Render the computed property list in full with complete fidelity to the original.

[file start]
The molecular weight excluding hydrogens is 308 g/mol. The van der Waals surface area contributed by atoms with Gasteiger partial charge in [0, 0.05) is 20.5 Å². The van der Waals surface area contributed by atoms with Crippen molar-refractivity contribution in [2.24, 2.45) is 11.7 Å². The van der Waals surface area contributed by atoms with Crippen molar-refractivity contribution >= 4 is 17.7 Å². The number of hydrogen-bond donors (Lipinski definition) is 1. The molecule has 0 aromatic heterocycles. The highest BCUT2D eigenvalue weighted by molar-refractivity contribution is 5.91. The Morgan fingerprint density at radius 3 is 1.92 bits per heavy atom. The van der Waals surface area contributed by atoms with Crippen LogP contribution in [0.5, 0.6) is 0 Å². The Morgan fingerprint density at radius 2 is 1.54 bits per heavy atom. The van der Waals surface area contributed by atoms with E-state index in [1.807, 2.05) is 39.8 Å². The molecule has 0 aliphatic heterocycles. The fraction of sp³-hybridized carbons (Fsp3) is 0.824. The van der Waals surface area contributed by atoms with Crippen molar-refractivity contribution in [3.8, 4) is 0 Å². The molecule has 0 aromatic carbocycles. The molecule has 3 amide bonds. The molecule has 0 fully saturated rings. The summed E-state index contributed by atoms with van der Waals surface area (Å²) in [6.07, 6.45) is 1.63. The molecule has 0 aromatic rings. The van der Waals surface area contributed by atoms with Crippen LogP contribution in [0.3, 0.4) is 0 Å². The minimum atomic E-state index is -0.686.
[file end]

The molecular weight excluding hydrogens is 308 g/mol. The van der Waals surface area contributed by atoms with Gasteiger partial charge in [0, 0.05) is 20.5 Å². The van der Waals surface area contributed by atoms with Crippen molar-refractivity contribution in [2.24, 2.45) is 11.7 Å². The van der Waals surface area contributed by atoms with Crippen molar-refractivity contribution >= 4 is 17.7 Å². The number of hydrogen-bond donors (Lipinski definition) is 1. The molecule has 0 aromatic heterocycles. The highest BCUT2D eigenvalue weighted by molar-refractivity contribution is 5.91. The Morgan fingerprint density at radius 3 is 1.92 bits per heavy atom. The van der Waals surface area contributed by atoms with Crippen LogP contribution in [0.5, 0.6) is 0 Å². The Morgan fingerprint density at radius 2 is 1.54 bits per heavy atom. The van der Waals surface area contributed by atoms with E-state index in [1.807, 2.05) is 39.8 Å². The molecule has 0 aliphatic heterocycles. The fraction of sp³-hybridized carbons (Fsp3) is 0.824. The van der Waals surface area contributed by atoms with Crippen molar-refractivity contribution in [3.8, 4) is 0 Å². The molecule has 0 aromatic carbocycles. The molecule has 3 amide bonds. The molecule has 0 fully saturated rings. The summed E-state index contributed by atoms with van der Waals surface area (Å²) in [6.07, 6.45) is 1.63. The molecule has 0 aromatic rings. The van der Waals surface area contributed by atoms with Crippen LogP contribution in [0.3, 0.4) is 0 Å². The minimum atomic E-state index is -0.686.